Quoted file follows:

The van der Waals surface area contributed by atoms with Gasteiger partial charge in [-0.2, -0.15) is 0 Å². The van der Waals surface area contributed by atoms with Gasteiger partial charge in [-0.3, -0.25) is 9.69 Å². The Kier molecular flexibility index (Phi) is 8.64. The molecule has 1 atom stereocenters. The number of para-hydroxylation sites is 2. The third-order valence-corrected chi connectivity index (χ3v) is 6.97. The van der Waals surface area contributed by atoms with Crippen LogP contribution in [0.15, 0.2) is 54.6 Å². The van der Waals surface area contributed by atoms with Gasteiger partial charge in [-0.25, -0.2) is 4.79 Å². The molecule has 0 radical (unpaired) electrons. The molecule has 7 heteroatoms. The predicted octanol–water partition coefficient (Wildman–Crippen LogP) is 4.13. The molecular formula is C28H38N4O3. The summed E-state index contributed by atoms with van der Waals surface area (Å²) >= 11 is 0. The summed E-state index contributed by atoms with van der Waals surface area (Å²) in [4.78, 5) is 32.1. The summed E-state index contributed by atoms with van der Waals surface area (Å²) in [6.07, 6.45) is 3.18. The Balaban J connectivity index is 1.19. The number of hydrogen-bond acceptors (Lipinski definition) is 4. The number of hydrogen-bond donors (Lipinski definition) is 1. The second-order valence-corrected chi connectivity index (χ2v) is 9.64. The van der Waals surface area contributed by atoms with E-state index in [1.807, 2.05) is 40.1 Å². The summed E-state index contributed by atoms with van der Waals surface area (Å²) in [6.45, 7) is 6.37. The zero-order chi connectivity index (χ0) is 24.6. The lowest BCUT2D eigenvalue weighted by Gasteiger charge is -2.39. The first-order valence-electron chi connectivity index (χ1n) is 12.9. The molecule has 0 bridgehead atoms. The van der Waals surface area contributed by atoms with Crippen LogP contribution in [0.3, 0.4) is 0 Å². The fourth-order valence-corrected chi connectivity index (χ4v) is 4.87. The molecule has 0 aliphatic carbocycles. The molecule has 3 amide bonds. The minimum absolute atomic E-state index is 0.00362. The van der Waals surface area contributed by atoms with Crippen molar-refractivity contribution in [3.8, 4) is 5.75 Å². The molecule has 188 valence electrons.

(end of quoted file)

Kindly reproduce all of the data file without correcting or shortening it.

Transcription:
The van der Waals surface area contributed by atoms with Gasteiger partial charge in [-0.2, -0.15) is 0 Å². The van der Waals surface area contributed by atoms with Gasteiger partial charge in [-0.3, -0.25) is 9.69 Å². The Kier molecular flexibility index (Phi) is 8.64. The molecule has 1 atom stereocenters. The number of para-hydroxylation sites is 2. The third-order valence-corrected chi connectivity index (χ3v) is 6.97. The van der Waals surface area contributed by atoms with Crippen LogP contribution in [0.15, 0.2) is 54.6 Å². The van der Waals surface area contributed by atoms with Gasteiger partial charge in [-0.25, -0.2) is 4.79 Å². The molecule has 0 radical (unpaired) electrons. The molecule has 7 heteroatoms. The predicted octanol–water partition coefficient (Wildman–Crippen LogP) is 4.13. The molecular formula is C28H38N4O3. The summed E-state index contributed by atoms with van der Waals surface area (Å²) >= 11 is 0. The summed E-state index contributed by atoms with van der Waals surface area (Å²) in [4.78, 5) is 32.1. The summed E-state index contributed by atoms with van der Waals surface area (Å²) in [6.07, 6.45) is 3.18. The Balaban J connectivity index is 1.19. The number of hydrogen-bond acceptors (Lipinski definition) is 4. The number of hydrogen-bond donors (Lipinski definition) is 1. The second-order valence-corrected chi connectivity index (χ2v) is 9.64. The van der Waals surface area contributed by atoms with E-state index in [1.807, 2.05) is 40.1 Å². The summed E-state index contributed by atoms with van der Waals surface area (Å²) in [6.45, 7) is 6.37. The zero-order chi connectivity index (χ0) is 24.6. The lowest BCUT2D eigenvalue weighted by Gasteiger charge is -2.39. The first-order valence-electron chi connectivity index (χ1n) is 12.9. The molecule has 0 bridgehead atoms. The van der Waals surface area contributed by atoms with Crippen LogP contribution in [0.3, 0.4) is 0 Å². The fourth-order valence-corrected chi connectivity index (χ4v) is 4.87. The molecule has 0 aliphatic carbocycles. The molecule has 3 amide bonds. The minimum absolute atomic E-state index is 0.00362. The van der Waals surface area contributed by atoms with Crippen molar-refractivity contribution in [3.8, 4) is 5.75 Å². The molecule has 188 valence electrons.